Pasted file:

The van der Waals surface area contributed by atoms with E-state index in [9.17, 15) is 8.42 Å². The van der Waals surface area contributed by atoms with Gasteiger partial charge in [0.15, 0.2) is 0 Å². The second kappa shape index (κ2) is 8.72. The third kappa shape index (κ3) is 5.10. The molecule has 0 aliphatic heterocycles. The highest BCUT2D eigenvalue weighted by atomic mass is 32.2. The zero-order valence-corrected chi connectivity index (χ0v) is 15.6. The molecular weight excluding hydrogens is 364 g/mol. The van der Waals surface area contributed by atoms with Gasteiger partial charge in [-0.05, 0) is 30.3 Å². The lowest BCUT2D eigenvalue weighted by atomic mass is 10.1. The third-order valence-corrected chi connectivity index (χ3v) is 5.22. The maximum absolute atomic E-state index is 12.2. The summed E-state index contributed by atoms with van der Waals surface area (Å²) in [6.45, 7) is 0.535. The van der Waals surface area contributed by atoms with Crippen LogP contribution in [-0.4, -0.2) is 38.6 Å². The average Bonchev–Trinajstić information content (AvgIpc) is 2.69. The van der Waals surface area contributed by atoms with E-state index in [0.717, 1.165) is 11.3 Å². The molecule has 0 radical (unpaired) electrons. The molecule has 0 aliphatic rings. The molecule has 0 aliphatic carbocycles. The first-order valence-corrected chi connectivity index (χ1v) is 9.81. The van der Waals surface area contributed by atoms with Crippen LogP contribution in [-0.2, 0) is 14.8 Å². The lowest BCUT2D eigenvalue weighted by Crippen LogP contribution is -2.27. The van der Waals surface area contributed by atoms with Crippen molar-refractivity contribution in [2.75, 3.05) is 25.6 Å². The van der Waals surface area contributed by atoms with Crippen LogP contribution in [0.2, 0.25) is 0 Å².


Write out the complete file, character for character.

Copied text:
The van der Waals surface area contributed by atoms with E-state index in [9.17, 15) is 8.42 Å². The van der Waals surface area contributed by atoms with Gasteiger partial charge in [0.15, 0.2) is 0 Å². The second kappa shape index (κ2) is 8.72. The third kappa shape index (κ3) is 5.10. The molecule has 0 aliphatic heterocycles. The highest BCUT2D eigenvalue weighted by atomic mass is 32.2. The zero-order valence-corrected chi connectivity index (χ0v) is 15.6. The molecular weight excluding hydrogens is 364 g/mol. The van der Waals surface area contributed by atoms with Gasteiger partial charge in [-0.05, 0) is 30.3 Å². The lowest BCUT2D eigenvalue weighted by atomic mass is 10.1. The third-order valence-corrected chi connectivity index (χ3v) is 5.22. The maximum absolute atomic E-state index is 12.2. The summed E-state index contributed by atoms with van der Waals surface area (Å²) in [6.45, 7) is 0.535. The van der Waals surface area contributed by atoms with Crippen LogP contribution in [-0.4, -0.2) is 38.6 Å². The average Bonchev–Trinajstić information content (AvgIpc) is 2.69. The van der Waals surface area contributed by atoms with E-state index in [0.717, 1.165) is 11.3 Å². The molecule has 0 radical (unpaired) electrons. The molecule has 0 aliphatic rings. The molecule has 0 aliphatic carbocycles. The first-order valence-corrected chi connectivity index (χ1v) is 9.81. The van der Waals surface area contributed by atoms with Crippen LogP contribution in [-0.2, 0) is 14.8 Å². The lowest BCUT2D eigenvalue weighted by Crippen LogP contribution is -2.27. The van der Waals surface area contributed by atoms with Crippen molar-refractivity contribution in [2.75, 3.05) is 25.6 Å². The van der Waals surface area contributed by atoms with Crippen LogP contribution in [0.2, 0.25) is 0 Å².